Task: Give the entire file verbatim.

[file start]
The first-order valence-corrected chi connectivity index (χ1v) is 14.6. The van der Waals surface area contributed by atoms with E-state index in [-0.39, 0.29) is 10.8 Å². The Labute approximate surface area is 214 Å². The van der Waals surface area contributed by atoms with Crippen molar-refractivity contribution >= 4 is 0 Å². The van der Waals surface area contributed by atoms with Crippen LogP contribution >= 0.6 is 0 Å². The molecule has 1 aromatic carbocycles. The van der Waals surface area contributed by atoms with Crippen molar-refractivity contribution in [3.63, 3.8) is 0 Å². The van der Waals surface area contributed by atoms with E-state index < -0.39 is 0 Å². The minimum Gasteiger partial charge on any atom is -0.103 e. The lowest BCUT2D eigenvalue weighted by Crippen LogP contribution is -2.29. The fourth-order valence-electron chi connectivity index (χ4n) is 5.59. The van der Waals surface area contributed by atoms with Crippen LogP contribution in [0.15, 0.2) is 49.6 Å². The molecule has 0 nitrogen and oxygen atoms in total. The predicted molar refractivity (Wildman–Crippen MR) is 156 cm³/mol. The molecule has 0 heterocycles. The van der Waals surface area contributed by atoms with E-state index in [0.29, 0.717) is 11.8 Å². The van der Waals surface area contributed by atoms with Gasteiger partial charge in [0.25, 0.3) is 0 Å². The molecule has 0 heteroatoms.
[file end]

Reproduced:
The first-order valence-corrected chi connectivity index (χ1v) is 14.6. The van der Waals surface area contributed by atoms with E-state index in [-0.39, 0.29) is 10.8 Å². The Labute approximate surface area is 214 Å². The van der Waals surface area contributed by atoms with Crippen molar-refractivity contribution >= 4 is 0 Å². The van der Waals surface area contributed by atoms with Crippen LogP contribution >= 0.6 is 0 Å². The molecule has 1 aromatic carbocycles. The van der Waals surface area contributed by atoms with Crippen molar-refractivity contribution in [3.63, 3.8) is 0 Å². The van der Waals surface area contributed by atoms with E-state index < -0.39 is 0 Å². The minimum Gasteiger partial charge on any atom is -0.103 e. The lowest BCUT2D eigenvalue weighted by Crippen LogP contribution is -2.29. The fourth-order valence-electron chi connectivity index (χ4n) is 5.59. The van der Waals surface area contributed by atoms with Crippen LogP contribution in [0.15, 0.2) is 49.6 Å². The molecule has 0 nitrogen and oxygen atoms in total. The predicted molar refractivity (Wildman–Crippen MR) is 156 cm³/mol. The molecule has 0 heterocycles. The van der Waals surface area contributed by atoms with E-state index in [0.29, 0.717) is 11.8 Å². The van der Waals surface area contributed by atoms with Gasteiger partial charge in [0.25, 0.3) is 0 Å². The molecule has 0 heteroatoms.